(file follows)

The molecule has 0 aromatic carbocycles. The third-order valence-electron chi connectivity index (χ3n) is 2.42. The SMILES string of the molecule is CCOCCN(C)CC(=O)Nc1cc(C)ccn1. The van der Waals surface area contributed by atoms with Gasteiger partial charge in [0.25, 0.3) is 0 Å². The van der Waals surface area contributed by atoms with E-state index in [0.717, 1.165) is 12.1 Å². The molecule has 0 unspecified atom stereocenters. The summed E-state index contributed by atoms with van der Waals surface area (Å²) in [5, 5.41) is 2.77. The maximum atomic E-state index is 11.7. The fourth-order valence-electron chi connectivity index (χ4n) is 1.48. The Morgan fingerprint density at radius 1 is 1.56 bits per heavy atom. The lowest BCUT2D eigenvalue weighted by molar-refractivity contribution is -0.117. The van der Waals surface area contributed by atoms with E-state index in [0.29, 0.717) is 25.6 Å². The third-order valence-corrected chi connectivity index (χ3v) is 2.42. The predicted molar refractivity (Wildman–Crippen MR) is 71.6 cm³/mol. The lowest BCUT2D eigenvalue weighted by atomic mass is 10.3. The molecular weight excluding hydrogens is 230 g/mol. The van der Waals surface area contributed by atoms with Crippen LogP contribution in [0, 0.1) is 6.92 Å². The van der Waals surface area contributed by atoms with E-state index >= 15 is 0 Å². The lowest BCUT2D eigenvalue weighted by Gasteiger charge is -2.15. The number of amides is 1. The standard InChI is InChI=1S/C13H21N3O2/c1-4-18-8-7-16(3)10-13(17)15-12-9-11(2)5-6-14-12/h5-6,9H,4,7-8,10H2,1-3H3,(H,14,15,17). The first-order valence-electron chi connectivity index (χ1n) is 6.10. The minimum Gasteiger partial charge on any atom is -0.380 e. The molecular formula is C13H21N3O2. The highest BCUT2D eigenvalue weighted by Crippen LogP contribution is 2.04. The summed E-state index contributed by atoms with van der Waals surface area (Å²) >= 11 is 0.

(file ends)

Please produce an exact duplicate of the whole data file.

The molecule has 0 aromatic carbocycles. The third-order valence-electron chi connectivity index (χ3n) is 2.42. The SMILES string of the molecule is CCOCCN(C)CC(=O)Nc1cc(C)ccn1. The van der Waals surface area contributed by atoms with Gasteiger partial charge in [0.25, 0.3) is 0 Å². The van der Waals surface area contributed by atoms with E-state index in [0.717, 1.165) is 12.1 Å². The molecule has 0 unspecified atom stereocenters. The summed E-state index contributed by atoms with van der Waals surface area (Å²) in [5, 5.41) is 2.77. The maximum atomic E-state index is 11.7. The fourth-order valence-electron chi connectivity index (χ4n) is 1.48. The Morgan fingerprint density at radius 1 is 1.56 bits per heavy atom. The lowest BCUT2D eigenvalue weighted by molar-refractivity contribution is -0.117. The van der Waals surface area contributed by atoms with E-state index in [0.29, 0.717) is 25.6 Å². The third-order valence-corrected chi connectivity index (χ3v) is 2.42. The predicted molar refractivity (Wildman–Crippen MR) is 71.6 cm³/mol. The lowest BCUT2D eigenvalue weighted by atomic mass is 10.3. The molecular weight excluding hydrogens is 230 g/mol. The van der Waals surface area contributed by atoms with Crippen LogP contribution in [0, 0.1) is 6.92 Å². The van der Waals surface area contributed by atoms with E-state index >= 15 is 0 Å². The lowest BCUT2D eigenvalue weighted by Gasteiger charge is -2.15. The number of amides is 1. The standard InChI is InChI=1S/C13H21N3O2/c1-4-18-8-7-16(3)10-13(17)15-12-9-11(2)5-6-14-12/h5-6,9H,4,7-8,10H2,1-3H3,(H,14,15,17). The first-order valence-electron chi connectivity index (χ1n) is 6.10. The minimum Gasteiger partial charge on any atom is -0.380 e. The molecular formula is C13H21N3O2. The highest BCUT2D eigenvalue weighted by Crippen LogP contribution is 2.04. The summed E-state index contributed by atoms with van der Waals surface area (Å²) >= 11 is 0.